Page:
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Thursday, November 1 • 4:30pm - 5:30pm
The ABCs of LGBT: Creating a Positive Space in the Back of an Ambulance

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LGBT discrimination is a moving target in the United States. Social and cultural changes in the last 20 years are sometimes at odds with state and federal statutes and the right to access healthcare itself is still begin debated. However, while the community sorts out the legal and social issues, LGBT people are not going to stop seeking out emergency medical care. Evidence shows that LGBT people have a history of marginalization and stigmatization that interfere's with their access to health care, and this has a direct negative impact on their health. Sometimes this is reinforced overtly, with open derision rooted in ignorance or a clash of values. Most often, however, it is the small hetero-normative decisions that we make as pre-hospital care providers that builds the walls around LGBT patients. This presentation will provide a context for this discrimination, show evidence of harm to the health of LGBT patients due to this treatment, and provide suggestions on how to provide safe and inclusive care in the back of the ambulance and within the emergency services.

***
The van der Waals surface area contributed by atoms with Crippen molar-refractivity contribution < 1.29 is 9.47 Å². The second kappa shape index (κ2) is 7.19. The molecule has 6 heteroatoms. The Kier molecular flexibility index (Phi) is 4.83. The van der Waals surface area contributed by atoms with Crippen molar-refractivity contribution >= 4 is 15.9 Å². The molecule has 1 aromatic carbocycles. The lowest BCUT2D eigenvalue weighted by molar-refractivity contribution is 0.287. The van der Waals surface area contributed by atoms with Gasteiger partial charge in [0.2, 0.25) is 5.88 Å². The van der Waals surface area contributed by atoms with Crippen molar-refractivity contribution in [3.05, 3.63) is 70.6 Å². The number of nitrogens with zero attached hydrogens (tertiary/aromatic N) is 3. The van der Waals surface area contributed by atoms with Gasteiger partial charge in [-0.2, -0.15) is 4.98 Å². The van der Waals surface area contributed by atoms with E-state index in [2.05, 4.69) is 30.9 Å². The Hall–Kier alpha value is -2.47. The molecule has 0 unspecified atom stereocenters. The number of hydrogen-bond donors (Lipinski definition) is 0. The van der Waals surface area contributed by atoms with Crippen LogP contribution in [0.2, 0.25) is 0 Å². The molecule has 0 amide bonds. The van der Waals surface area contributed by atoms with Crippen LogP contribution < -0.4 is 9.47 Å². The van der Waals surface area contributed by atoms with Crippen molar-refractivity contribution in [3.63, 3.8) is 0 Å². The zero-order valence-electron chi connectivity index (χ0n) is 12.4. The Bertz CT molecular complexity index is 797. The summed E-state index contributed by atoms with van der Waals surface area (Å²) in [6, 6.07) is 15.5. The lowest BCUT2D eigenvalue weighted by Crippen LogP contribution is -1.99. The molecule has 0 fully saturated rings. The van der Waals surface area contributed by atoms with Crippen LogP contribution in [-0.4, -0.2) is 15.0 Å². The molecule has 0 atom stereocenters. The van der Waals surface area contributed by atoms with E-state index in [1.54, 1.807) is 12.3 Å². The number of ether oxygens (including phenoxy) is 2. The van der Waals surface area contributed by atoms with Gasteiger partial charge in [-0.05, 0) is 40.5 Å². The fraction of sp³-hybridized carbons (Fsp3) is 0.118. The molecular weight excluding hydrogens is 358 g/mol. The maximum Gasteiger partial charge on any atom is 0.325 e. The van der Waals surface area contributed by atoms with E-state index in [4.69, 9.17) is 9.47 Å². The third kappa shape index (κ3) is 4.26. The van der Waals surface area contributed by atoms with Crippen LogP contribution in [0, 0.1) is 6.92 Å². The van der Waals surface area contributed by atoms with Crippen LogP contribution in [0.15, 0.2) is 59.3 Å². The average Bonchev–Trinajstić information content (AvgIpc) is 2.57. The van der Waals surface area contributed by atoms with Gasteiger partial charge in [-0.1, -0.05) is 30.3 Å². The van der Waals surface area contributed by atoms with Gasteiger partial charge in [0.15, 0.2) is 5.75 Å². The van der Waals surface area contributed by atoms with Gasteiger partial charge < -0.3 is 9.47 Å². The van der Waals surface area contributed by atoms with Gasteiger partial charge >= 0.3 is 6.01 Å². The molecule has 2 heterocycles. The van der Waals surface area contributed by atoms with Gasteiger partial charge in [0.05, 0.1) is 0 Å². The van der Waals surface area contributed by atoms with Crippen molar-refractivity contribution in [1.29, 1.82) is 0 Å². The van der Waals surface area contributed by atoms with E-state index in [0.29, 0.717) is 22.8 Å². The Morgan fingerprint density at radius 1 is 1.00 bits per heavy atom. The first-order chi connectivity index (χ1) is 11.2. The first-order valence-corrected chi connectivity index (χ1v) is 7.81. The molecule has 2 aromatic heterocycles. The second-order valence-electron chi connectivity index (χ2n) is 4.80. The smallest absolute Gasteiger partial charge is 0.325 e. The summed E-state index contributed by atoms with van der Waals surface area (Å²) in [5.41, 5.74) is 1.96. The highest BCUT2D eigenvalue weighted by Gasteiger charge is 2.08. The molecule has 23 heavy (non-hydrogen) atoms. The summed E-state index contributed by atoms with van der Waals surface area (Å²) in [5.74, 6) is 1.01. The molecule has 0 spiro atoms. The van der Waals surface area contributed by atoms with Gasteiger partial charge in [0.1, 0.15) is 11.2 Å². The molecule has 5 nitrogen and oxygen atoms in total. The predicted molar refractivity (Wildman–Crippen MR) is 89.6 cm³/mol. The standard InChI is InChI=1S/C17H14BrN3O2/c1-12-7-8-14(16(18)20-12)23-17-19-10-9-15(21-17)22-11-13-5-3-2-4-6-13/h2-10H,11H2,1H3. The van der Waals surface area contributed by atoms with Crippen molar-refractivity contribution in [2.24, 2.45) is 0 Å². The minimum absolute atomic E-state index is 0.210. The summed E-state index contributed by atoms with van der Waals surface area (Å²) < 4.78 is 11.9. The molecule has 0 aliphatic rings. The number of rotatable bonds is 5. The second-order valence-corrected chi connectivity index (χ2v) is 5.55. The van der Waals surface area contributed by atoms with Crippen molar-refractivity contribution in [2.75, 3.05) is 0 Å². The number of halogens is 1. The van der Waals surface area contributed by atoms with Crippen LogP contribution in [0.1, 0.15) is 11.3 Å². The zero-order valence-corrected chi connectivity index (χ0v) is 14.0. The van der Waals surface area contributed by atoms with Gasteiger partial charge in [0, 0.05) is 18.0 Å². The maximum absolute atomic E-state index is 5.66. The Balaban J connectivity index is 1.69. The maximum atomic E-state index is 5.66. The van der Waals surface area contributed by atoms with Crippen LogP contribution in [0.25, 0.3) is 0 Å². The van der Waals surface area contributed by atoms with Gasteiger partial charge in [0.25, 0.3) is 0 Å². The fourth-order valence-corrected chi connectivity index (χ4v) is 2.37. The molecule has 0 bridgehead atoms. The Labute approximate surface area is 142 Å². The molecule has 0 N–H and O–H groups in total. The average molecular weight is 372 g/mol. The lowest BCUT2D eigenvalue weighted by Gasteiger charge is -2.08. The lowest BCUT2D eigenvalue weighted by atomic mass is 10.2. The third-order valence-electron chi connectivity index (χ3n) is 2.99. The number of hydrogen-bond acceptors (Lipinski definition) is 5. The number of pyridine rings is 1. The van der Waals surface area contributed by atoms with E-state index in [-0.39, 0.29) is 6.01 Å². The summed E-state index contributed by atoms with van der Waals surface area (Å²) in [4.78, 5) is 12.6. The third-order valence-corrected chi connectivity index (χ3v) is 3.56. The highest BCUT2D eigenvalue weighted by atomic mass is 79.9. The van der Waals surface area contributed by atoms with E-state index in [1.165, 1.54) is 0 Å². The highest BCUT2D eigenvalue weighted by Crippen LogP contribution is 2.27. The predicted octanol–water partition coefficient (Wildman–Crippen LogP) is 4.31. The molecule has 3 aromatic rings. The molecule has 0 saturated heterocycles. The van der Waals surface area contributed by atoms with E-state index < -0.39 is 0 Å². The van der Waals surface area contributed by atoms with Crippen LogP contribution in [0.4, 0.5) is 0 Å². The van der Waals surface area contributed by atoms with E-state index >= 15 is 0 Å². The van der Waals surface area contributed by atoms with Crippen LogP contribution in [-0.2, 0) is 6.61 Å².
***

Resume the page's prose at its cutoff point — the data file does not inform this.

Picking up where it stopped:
Faculty
avatar for Michael Kruse, B.ScHons, AEMCA, ACP

Michael Kruse, B.ScHons, AEMCA, ACP

Advanced Care Paramedic, York Region Paramedic Services
Michael Kruse, B.Sc hons, AEMCA, ACP, is an advanced care paramedic at York Region Paramedic Services in Ontario, Canada. He is currently pursuing his MD at McMaster University in Hamilton, Ontario, class of 2020, with a research interest in LGBTQ care in emergency medicine.


Thursday November 1, 2018 4:30pm - 5:30pm CDT
Room 101CD